Deputy Vice-Chancellor has London Marathon advice


Date: 24th Apr 2019

Buckinghamshire New University's Deputy Vice-Chancellor has plenty of advice for runners gearing up for this weekend's Virgin Money London Marathon after completing the event 20 times, including acting as a pacer for celebrities from BBC Radio 1 DJ Greg James to BBC newsreader Sophie Raworth.

Professor John Brewer has a personal best of 3hr 8mins for the 26.2-mile event, which this year is expected to attract more than 42,000 runners, has written for many running magazines, and penned a book on marathon running, Run Smart, which has become an Amazon best-seller and has just been released in China.Prof John Brewer

"For anyone running, as we are now entering the final few days before the Marathon, the critical thing is to prepare physically and mentally for the race, especially if it is your first marathon," said Prof Brewer.

So, here are his top tips to ensure everything goes smoothly when runners are on the start-line at Blackheath for this year's official starter, tennis star Sir Andy Murray, to get the event under way.

- Write a list of everything that you will need on race day morning, including your all-important running number, safety pins and even your running shoes.

- Don't be tempted to race in something you have never worn before when running. 26.2 miles is a long way, and you need to be comfortable as chafing will soon lead to abrasions, blisters and bleeding.

- Ease right back on your running. Training in the last few days will make no difference to your performance and now is the time to let your body recover from the miles you have put in so that you are ready for the big race.

- Include plenty of carbs in your diet. These are stored in the muscle and liver as glycogen and will provide most of the fuel you will need to complete the distance.

- Stay properly hydrated, especially if the warm weather we have been experiencing continues.

- With a couple of days to go, stay off your feet as much as possible and keep carbohydrate-based snacks such as bananas and jelly babies close by to top up your energy stores.

- Plan your journey to the start well ahead of time. The London Marathon has three starts, red, blue and green, and the colour of your number will tell you which one you are starting from. The ideal route to the start is by train but the best train stations differ for each start line.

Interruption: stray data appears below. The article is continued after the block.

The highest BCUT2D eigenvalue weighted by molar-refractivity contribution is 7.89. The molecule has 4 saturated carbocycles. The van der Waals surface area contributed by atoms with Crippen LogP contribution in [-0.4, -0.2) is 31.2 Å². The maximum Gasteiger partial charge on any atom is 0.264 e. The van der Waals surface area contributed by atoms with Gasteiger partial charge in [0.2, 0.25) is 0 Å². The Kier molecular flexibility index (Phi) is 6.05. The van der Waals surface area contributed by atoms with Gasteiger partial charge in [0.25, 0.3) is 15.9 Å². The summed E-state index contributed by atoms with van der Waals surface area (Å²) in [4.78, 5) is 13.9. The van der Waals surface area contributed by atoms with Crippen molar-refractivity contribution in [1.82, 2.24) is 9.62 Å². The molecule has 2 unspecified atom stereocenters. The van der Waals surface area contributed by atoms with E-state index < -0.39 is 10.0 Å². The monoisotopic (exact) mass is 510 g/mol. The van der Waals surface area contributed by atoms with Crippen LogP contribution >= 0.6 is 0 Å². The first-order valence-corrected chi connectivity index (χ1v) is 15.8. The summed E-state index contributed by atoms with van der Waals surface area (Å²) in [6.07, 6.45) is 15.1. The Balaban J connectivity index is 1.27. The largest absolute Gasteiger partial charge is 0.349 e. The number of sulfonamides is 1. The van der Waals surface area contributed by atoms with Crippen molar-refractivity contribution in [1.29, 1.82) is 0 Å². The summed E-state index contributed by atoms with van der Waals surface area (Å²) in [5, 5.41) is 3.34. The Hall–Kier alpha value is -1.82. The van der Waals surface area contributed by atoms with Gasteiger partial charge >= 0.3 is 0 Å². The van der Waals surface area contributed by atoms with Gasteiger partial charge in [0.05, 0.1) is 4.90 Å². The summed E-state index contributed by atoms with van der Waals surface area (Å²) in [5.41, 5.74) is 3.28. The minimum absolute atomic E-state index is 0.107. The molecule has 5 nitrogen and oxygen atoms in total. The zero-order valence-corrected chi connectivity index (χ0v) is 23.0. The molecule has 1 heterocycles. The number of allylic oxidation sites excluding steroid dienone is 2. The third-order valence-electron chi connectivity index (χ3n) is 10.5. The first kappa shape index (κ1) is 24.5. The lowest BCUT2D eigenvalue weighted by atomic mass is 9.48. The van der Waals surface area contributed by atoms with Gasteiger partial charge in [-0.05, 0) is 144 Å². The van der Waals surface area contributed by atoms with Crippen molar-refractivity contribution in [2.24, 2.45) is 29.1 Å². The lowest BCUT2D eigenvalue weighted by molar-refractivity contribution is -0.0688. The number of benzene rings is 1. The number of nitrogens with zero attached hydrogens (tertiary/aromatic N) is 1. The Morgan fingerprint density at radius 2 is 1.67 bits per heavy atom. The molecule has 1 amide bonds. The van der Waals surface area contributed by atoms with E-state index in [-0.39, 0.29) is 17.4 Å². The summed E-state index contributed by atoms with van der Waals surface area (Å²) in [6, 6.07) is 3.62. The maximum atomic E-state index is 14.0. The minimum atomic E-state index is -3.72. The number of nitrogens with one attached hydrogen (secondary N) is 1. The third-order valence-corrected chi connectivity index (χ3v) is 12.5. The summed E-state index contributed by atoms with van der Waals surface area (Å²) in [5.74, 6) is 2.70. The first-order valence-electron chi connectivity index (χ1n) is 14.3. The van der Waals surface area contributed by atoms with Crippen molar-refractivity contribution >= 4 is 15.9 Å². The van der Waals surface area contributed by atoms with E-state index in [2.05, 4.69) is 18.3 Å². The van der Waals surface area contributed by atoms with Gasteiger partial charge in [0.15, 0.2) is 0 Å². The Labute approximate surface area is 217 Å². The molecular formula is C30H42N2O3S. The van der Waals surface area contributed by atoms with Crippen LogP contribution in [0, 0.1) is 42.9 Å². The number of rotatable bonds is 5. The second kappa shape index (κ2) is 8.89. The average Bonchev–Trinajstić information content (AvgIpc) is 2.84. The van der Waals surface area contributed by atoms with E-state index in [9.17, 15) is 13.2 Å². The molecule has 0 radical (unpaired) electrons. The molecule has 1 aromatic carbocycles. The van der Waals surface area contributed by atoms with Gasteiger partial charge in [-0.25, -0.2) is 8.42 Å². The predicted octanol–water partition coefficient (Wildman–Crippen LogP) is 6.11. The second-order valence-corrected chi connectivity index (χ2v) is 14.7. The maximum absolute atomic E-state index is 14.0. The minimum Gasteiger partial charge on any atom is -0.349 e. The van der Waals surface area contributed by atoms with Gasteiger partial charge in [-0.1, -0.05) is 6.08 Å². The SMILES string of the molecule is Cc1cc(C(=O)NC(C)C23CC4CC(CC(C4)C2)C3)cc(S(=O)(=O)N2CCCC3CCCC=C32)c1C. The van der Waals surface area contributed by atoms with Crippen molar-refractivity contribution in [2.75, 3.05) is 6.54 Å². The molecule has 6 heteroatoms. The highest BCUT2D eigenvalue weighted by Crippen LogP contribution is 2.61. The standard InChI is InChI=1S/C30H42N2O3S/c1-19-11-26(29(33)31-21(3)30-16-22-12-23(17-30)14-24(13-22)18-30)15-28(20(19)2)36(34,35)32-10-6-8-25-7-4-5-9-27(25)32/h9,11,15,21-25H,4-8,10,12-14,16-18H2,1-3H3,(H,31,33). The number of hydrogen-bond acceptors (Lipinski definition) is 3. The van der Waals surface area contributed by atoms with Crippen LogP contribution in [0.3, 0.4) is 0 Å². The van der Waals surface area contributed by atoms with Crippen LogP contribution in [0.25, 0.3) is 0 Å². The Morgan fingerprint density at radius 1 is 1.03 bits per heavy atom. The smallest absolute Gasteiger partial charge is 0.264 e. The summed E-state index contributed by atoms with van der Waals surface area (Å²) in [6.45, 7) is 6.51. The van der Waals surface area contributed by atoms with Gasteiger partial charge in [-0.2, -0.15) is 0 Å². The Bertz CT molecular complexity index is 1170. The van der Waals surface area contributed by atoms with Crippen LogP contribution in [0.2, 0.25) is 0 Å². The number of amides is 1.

- Don't forget to collect your number from the London Marathon Running Show at ExCeL London the day before the Marathon. There is lots to see and do at the Show, but avoid spending too much time on your feet.

- It's probable that you won't sleep well on the night before the marathon - but don't worry, you won't be the only one, and no-one has ever fallen asleep running the London Marathon.

- Plan your race day breakfast carefully - don't eat anything you aren't familiar with and take a snack with you on the journey to the start as there is a long wait before the gun goes.

- You must have a target time in mind that is sensible and achievable, based on your training and any races you have already run.

- Equally important is the need for a pacing strategy to achieve your target, based on a sensible minute per mile target that you know you can sustain. Far too many runners get carried away each year by the excitement, and set off too quickly, only to suffer badly, or even very badly, during the final stages of the race.

- Once you have crossed the finish line in The Mall, enjoy the moment, and start your recovery by rehydrating and refuelling.

Then, what does Prof Brewer suggest for once the race is over?

“You will have taken almost 40,000 strides to complete the 26.2 miles so you will have sore legs for two to three days after the race, as well as a few blisters and will possibly have said a sad farewell to a few toenails,” he added.

“Don’t worry though as you will soon recover and be ready to face your next challenge!”

Follow Prof Brewer on Twitter. Prof Brewer has also acted as a London Marathon pacer for TV presenter Susanna Reid, actresses Amanda Mealing and Helen George, and journalist and current affairs presenter Sian Williams.

Pictured: Prof John Brewer.


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